The price of fuel doesn't affect airfares the way it used to. Here's why.
If fuel prices are so low, why are airfares so high? And will prices ever return to earth?
They’re simple questions with complicated answers. But Jake Oakman, for one, would like to know. So would many holiday travelers.
Oakman, who works for the state of Indiana, usually spends between $350 and $425 for a round-trip flight from Indianapolis to Hartford, Conn., to visit his family for Christmas. But this year, despite sinking energy prices, he faced a hard choice. He watched as round-trip fares soared past $425, then $450, then settled near $525.
“That’s when I decided to drive,” he said.
The 1,674-mile road trip to Connecticut will take him about 26 hours, but an analysis by Priceline.com suggests he’ll pay about $172 at current fuel prices, a savings of $353. But it raises the question: Why are airfares sky high, at least compared with fuel prices?
Turns out, a series of industry developments have put airlines firmly in control of prices, in a way they haven’t been in perhaps a generation. As a result, fares may be about to rise even more. Fortunately, that doesn’t mean travelers have to overpay for their tickets.
Fares are no longer closely tied to energy prices
Historically, airfares have been tied to the price of energy. Fuel accounts for roughly one-quarter to one-third of an airline’s operating cost. But that dynamic is quietly changing.
A study by the airfare website Hopper.com found that last month, jet fuel prices fell 12 percent, while fares only came down 1 percent. In fact, airline costs and fares aren’t that closely linked anymore. Since last December, fares have increased 3.6 times faster than airline operating expenses from fuel costs, according to the site.
“Airfares rise more and drop less than would be explained solely by fuel prices,” says Patrick Surry, Hopper’s chief data scientist.
George Hoffer, a transportation economist at the University of Richmond, points to a recent slew of mergers, including between Continental Airlines and United Airlines, Northwest Airlines and Delta Air Lines, AirTran and Southwest Airlines and, most recently, American Airlines and US Airways. These corporate combinations eliminated so much competition that in some markets, airlines can now set their own prices. In airline parlance, this is referred to as “pricing and capacity discipline.”
“It’s much easier to maintain pricing and capacity discipline when it is only you and two other legacy carriers,” Hoffer says.
That’s a common opinion among airline watchers.
“The industry has become more concentrated, more oligopolistic, less competitive, and with greater market pricing power,” says James Brock, an economics professor at Miami University.
“In a more competitive market, lower fuel costs would flow through to lower fares,” he adds. “In a less competitive market? Not so much.”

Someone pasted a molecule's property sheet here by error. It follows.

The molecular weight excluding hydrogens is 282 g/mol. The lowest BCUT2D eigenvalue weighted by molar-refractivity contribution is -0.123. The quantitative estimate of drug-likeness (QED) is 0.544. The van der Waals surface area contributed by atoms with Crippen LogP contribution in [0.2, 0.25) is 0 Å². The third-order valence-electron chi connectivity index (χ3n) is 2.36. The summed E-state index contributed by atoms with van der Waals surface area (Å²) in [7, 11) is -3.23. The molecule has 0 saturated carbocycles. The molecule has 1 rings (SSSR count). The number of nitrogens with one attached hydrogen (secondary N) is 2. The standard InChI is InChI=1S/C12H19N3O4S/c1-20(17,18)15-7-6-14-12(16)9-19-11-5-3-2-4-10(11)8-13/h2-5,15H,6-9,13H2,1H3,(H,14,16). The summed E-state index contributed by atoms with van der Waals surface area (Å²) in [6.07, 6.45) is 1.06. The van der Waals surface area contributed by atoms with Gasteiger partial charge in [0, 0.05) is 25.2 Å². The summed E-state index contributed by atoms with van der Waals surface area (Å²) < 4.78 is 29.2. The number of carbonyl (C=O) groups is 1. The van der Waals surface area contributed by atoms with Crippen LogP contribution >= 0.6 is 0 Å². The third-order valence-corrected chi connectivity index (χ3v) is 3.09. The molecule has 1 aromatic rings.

You’re paying more in other ways
But airfares tell only part of the story. Domestic airlines will also earn an estimated $15.4 billion this year from so-called ancillary revenue, a figure that’s composed of earnings from frequent-flier programs and a la carte charges, such as luggage surcharges, according to a study by IdeaWorks, a consulting firm that advises airlines on fees. That’s up from an estimated $14.3 billion last year.
For someone like Oakman, that means having to pay extra to check a bag or reserve a seat, which pushes the price of flying even higher. These costs aren’t always clearly disclosed when travelers shop for airfares.
Taken together, the net results are impressive: a predicted $8.3 billion industry profit this year, compared with a $5.8 billion profit last year, according to the International Air Transport Association, a trade group.
What’s more, this takeoff appears to be on autopilot. Which is to say, with the exception of an occasional fare sale, airlines have little choice but to set their prices high and keep them that way. If they lower fares, that would stimulate demand for flying. They would have to add more flights to accommodate the new passengers. And there goes their capacity discipline.
“There is little incentive for them to lower fares unless people are showing a reluctance to travel,” says Robert Mittelstaedt, an emeritus professor at Arizona State University’s business school.
Besides, he adds, “Starbucks does not lower their prices when the price of coffee drops.”
So will prices come down anytime soon? No one — not the analysts, the airlines or the travel industry’s soothsayers — knows for sure. But most of them suspect fares will remain high, if not climb higher, as the prevailing winds favor the airlines.